I don't have the ability to make the experiment to answer these questions :

Let $A$ and $B$ be two materials. Is the static coefficient of friction of $A$ on $B$ equal to the static coefficient of friction of $B$ on $A$ ? I ask the same question for the sliding coefficient of friction.

Thank you in advance for any help you can provide.

  • 2
    $\begingroup$ It seems like it should have the same value. Changing which object is sliding is equivalent to changing your frame of reference from being attached to the "fixed" object (lab frame) to being attached to the "moving" object. Since everything has to be behave properly under a change of frame, the friction coefficient should be the same. $\endgroup$ Jul 2, 2015 at 19:18
  • $\begingroup$ That being said, sliding (eg.) a milled steel block on a cold-rolled aluminum surface is NOT the same as sliding a milled aluminum block on a rolled steel surface. The surface finishes will be different, so the friction can very well be different. $\endgroup$ Jul 2, 2015 at 19:19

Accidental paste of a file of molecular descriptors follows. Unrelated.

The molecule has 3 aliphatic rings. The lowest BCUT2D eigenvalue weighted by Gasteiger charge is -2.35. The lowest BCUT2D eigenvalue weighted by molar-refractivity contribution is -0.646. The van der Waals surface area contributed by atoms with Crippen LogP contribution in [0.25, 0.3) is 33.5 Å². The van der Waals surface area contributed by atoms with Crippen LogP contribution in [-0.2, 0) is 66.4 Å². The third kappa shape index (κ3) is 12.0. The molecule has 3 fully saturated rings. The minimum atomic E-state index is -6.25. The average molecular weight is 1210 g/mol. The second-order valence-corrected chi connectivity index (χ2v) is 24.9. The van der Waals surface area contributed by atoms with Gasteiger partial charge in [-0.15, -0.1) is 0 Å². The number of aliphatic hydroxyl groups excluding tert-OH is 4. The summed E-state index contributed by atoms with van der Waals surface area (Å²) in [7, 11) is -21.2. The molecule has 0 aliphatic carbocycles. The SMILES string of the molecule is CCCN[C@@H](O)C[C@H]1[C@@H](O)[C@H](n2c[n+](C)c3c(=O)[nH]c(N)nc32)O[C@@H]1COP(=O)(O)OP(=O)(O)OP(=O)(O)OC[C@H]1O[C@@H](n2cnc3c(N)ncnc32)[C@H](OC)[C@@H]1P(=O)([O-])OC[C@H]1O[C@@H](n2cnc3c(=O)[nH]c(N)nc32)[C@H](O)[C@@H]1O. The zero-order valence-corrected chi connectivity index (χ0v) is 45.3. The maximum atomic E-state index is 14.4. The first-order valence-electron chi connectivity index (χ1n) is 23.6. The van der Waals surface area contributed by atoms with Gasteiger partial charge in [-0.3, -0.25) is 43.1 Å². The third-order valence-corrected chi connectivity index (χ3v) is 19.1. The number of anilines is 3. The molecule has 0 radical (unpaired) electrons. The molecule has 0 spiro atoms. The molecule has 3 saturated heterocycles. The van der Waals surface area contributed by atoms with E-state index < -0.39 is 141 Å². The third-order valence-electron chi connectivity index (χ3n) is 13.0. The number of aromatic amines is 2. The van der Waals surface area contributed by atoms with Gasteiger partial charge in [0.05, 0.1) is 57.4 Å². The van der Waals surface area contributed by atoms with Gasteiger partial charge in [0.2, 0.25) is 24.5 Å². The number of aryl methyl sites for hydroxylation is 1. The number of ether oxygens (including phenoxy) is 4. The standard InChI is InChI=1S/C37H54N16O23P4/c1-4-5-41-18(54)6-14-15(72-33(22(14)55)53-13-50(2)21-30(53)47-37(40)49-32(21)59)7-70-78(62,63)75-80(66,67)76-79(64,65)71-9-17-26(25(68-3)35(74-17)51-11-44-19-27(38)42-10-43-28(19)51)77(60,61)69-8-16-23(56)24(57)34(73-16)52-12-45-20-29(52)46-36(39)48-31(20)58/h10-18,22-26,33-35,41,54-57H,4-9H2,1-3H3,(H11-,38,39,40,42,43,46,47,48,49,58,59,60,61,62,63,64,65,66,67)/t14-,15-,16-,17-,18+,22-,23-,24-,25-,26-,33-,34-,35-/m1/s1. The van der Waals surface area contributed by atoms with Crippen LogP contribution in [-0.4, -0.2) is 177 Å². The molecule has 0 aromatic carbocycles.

1 Answer 1


They are the same.

If the force that A put on B were different than the force that B put on A, then the system would be in violation of Newton's third law.

The friction equation tells us that $F_F=\mu*F_N$.

$F_N$ is the normal force, or the force that each of the materials applies on each other.

Because the frictional forces must be the same, and the normal forces must be the same, then the coefficient of friction is, by definition, the same.


Your Answer

By clicking “Post Your Answer”, you agree to our terms of service and acknowledge you have read our privacy policy.

Not the answer you're looking for? Browse other questions tagged or ask your own question.